Pa­paya prop­a­gated by mar­cot­ting

Agriculture - - Contents - BY JULIO P. YAP, JR.

PA­PAYA is a trop­i­cal tree which is com­monly known for its long, lobbed leaves, and large fruits which are filled with tiny black seeds. A pa­paya plant thrives well in hot weather con­di­tions and grows in any part of trop­i­cal coun­tries like the Philip­pines, and of­ten prop­a­gated by seeds.

How­ever, sow­ing the black seeds of the pa­paya fruit is not a guar­an­tee for the farm­ers to at­tain a good yield, pri­mar­ily be­cause some of the seeds may turn out to be­come a male pa­paya tree which will not bear fruits, thus, wast­ing the time and ef­fort of the poor farmer.

To ad­dress this bad­ger­ing con­cern which greatly af­fects the farm­ers, par­tic­u­larly the marginal­ized farm­ers liv­ing in the coun­try­side, the Cen­tral Philip­pines State Univer­sity (CPSU) in Ka­bankalan City, Ne­gros Oc­ci­den­tal, un­der the lead­er­ship of its newly-elected pres­i­dent, Dr. Aladino C. Mo­raca, Ph.D, de­vel­oped and in­tro­duced the “Process of Pa­paya Asex­ual Prop­a­ga­tion Through Mar­cot­ting.”

Ac­cord­ing to Mo­raca, this util­ity model gen­er­ally re­lates to prop­a­gat­ing pa­paya through mar­cot­ting.

It can be noted that a util­ity model is an ex­clu­sive right granted for the par­tic­u­lar in­ven­tion, which al­lows the right holder to pre­vent oth­ers from com­mer­cially us­ing the pro­tected in­ven­tion, with­out his or her autho­riza­tion.

Mar­cot­ting, which is a type of veg­e­ta­tive plant prop­a­ga­tion, is com­monly known as air lay­er­ing that in­volves root­ing of a part of the stem while it is still at­tached to the par­ent plant.

Un­der the ad­vo­cacy of Mo­raca, the suc­cess­ful process of mar­cot­ting the pa­paya tree was made pos­si­ble through the com­bined ef­forts of a team of ex­perts from the CPSU which is com­posed of As­so­ciate Pro­fes­sor 3 and CPSU Moises Padilla Cam­pus Di­rec­tor Ray­mond C. An­to­nio; As­so­ciate Pro­fes­sor 4 and CPSU Qual­ity As­sur­ance Di­rec­tor Mi­la­gros M. An­to­nio; As­so­ciate Pro­fes­sor 5 and CPSU Vice Pres­i­dent for Aca­demic Af­fairs Dr. Fer­nando D. Abello; and, As­so­ciate Pro­fes­sor 3 and Dean of the CPSU Col­lege of Agri­cul­ture D. Sal­vador C. Cas­tor, Jr.

In mar­cot­ting, the in­duc­tion of root de­vel­op­ment is usu­ally done

by slit­ting the part of a plant to be rooted.

Mo­raca says that this tech­nol­ogy is very prac­ti­cal and can be very ap­pro­pri­ate for the pro­duc­tion of pa­paya, which is called the “CPSU Pink Va­ri­ety.”

“There is a need to in­tro­duce a new process of prop­a­gat­ing pa­paya asex­u­ally uti­liz­ing the mar­cot­ting in or­der to pro­duce pa­paya that will guar­an­tee the farm­ers to have a bet­ter yield,” Mo­raca pointed out.

The pri­mary ob­jec­tive of the util­ity model is to pro­vide a process of pa­paya asex­ual prop­a­ga­tion where the grafted pa­paya tree will have a su­pe­rior fruit­ing per­for­mance.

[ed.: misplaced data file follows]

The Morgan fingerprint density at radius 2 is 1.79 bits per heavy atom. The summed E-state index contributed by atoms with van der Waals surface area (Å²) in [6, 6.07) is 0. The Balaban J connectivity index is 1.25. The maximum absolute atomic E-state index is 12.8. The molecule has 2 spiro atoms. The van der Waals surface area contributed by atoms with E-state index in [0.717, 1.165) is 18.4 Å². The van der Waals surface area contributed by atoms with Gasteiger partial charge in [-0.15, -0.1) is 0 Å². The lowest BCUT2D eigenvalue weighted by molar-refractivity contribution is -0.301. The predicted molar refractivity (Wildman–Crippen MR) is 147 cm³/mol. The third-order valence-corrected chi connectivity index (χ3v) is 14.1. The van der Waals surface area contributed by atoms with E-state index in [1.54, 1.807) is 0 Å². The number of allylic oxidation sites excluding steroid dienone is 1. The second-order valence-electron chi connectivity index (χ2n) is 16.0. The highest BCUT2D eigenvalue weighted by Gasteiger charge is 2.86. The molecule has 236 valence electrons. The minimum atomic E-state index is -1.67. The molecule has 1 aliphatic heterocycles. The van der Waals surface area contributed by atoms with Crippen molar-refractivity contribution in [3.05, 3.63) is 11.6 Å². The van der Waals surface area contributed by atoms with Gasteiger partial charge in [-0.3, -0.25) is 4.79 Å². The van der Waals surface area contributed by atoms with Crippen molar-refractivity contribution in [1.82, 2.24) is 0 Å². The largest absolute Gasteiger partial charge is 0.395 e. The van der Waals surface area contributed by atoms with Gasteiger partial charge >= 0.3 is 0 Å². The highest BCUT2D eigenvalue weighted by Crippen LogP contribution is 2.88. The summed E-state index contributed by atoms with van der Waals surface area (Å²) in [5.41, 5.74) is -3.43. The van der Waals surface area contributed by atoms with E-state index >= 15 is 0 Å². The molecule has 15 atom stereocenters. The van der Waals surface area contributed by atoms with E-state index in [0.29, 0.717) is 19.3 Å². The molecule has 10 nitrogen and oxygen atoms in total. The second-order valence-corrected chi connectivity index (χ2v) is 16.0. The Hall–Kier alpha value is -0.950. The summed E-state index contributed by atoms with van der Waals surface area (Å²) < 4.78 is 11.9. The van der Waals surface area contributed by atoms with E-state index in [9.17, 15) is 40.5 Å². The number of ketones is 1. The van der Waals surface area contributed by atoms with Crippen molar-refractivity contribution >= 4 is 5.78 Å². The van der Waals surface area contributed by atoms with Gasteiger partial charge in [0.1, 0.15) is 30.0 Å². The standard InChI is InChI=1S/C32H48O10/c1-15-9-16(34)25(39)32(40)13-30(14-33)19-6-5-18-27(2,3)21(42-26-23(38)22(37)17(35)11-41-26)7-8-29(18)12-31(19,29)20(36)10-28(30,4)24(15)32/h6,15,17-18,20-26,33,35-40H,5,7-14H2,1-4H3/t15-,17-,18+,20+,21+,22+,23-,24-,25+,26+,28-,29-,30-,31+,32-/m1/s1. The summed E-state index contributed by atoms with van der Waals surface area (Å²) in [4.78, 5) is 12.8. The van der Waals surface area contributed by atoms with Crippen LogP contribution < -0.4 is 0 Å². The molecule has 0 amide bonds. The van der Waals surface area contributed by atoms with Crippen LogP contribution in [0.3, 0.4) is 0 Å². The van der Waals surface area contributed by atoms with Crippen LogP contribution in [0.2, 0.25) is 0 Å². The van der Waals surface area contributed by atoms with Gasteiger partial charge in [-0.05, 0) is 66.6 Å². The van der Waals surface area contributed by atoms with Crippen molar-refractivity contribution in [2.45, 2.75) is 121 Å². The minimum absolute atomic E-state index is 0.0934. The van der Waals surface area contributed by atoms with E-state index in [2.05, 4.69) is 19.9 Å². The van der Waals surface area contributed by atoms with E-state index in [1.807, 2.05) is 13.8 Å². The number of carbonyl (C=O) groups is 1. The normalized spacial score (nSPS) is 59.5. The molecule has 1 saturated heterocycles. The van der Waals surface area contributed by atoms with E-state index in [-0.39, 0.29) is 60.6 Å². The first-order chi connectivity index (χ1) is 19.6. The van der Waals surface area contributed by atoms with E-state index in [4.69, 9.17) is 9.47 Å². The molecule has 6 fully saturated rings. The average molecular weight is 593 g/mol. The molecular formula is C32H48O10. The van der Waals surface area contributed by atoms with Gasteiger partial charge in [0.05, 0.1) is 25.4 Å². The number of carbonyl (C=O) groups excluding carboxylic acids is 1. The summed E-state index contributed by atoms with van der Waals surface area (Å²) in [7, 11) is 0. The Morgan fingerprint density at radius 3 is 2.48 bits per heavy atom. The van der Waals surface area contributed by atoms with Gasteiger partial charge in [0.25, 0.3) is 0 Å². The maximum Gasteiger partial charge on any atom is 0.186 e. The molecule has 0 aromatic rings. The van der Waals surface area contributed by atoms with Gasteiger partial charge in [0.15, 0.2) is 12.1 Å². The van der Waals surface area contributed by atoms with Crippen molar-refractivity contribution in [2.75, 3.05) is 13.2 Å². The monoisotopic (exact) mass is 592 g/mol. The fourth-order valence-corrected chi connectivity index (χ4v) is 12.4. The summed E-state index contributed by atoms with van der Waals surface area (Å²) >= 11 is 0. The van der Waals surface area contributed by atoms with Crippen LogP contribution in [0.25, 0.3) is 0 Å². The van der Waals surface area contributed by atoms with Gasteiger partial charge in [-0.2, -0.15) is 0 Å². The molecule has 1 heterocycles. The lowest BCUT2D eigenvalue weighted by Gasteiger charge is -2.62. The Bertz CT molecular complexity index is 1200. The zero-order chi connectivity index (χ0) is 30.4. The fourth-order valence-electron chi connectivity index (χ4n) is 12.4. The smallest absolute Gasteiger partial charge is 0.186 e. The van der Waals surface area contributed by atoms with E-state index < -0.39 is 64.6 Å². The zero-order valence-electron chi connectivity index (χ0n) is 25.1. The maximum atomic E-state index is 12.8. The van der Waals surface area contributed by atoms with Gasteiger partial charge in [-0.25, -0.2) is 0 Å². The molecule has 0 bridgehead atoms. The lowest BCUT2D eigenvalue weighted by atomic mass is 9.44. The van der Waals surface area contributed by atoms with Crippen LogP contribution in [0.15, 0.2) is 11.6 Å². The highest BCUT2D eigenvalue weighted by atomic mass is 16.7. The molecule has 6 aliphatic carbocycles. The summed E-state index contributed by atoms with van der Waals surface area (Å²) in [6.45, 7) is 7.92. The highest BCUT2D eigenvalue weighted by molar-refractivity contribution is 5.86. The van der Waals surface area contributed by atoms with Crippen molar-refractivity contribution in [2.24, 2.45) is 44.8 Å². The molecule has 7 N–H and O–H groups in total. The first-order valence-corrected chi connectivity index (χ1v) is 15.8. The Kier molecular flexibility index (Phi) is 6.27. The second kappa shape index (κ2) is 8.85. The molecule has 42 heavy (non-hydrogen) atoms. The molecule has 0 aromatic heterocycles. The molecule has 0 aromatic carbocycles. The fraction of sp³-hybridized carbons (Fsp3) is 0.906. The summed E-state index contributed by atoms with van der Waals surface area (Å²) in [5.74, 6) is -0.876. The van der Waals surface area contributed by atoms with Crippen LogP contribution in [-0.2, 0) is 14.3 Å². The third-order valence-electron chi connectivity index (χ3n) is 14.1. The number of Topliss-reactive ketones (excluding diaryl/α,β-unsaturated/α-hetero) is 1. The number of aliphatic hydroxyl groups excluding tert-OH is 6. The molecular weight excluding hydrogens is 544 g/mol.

The util­ity model aims to pro­vide a process of pa­paya asex­ual prop­a­ga­tion us­ing the mar­cot­ting method in or­der for the plant to grow faster and pro­duce fruits ear­lier than the con­ven­tional prac­tice of cul­ti­vat­ing pa­paya through the use of seeds.

Mo­raca says this will greatly help the small farm­ers to save their mod­est but hard-earned re­sources in terms of in­vest­ments on ac­quir­ing ex­pen­sive seeds, thus, en­cour­ag­ing the marginal­ized farm­ers to en­gage in the pro­duc­tion of pa­paya by us­ing the mar­cot­ting process de­vel­oped by the CPSU.

Aside from di­rectly ben­e­fit­ting the farm­ers, this util­ity model can also be uti­lized by those liv­ing in the ur­ban­ized ar­eas where the space to prop­a­gate a plant is a peren­nial prob­lem be­cause a mar­cot­ted pa­paya tree can be grown in small con­tain­ers

CPSU pres­i­dent Dr. Aladino C. Mo­raca (left) poses with a mar­cot­ted pa­paya to­gether with (sec­ond from left) CPSU Col­lege of Agri­cul­ture Dean Sal­vador C. Cas­tor, Jr., CPSU Moises Padilla Cam­pus di­rec­tor Ray­mond C. An­to­nio, CPSU Qual­ity As­sur­ance di­rec­tor Mi­la­gros M. An­to­nio, and CPSU vice pres­i­dent for Aca­demic Af­fairs Dr. Fer­nando D. Abello.

An­to­nio, to­gether with Cas­tor and Abello, show­ing a pa­paya plant with abun­dant leaves, as an ideal ma­te­rial for mar­cot­ting.

The ideal slit­ting of a pa­paya plant for mar­cot­ting.

Mar­cot­ted pa­paya grows faster and pro­duces fruits ear­lier than those grown from seeds.

The rec­om­mended root­ing medium for pa­paya mar­cot­ting is a mix­ture of slightly moist­ened ver­mi­com­post (30 per­cent) and de­com­posed saw­dust or coco­dust (70 per­cent).

The ro­bust roots of a mar­cot­ted pa­paya plant which is al­ready grow­ing in a pot.

When the roots have al­ready de­vel­oped, the mar­cot­ted pa­paya can then be sev­ered from the par­ent plant and trans­ferred to a pot or plant­ing site.

Newspapers in English

Newspapers from Philippines

© PressReader. All rights reserved.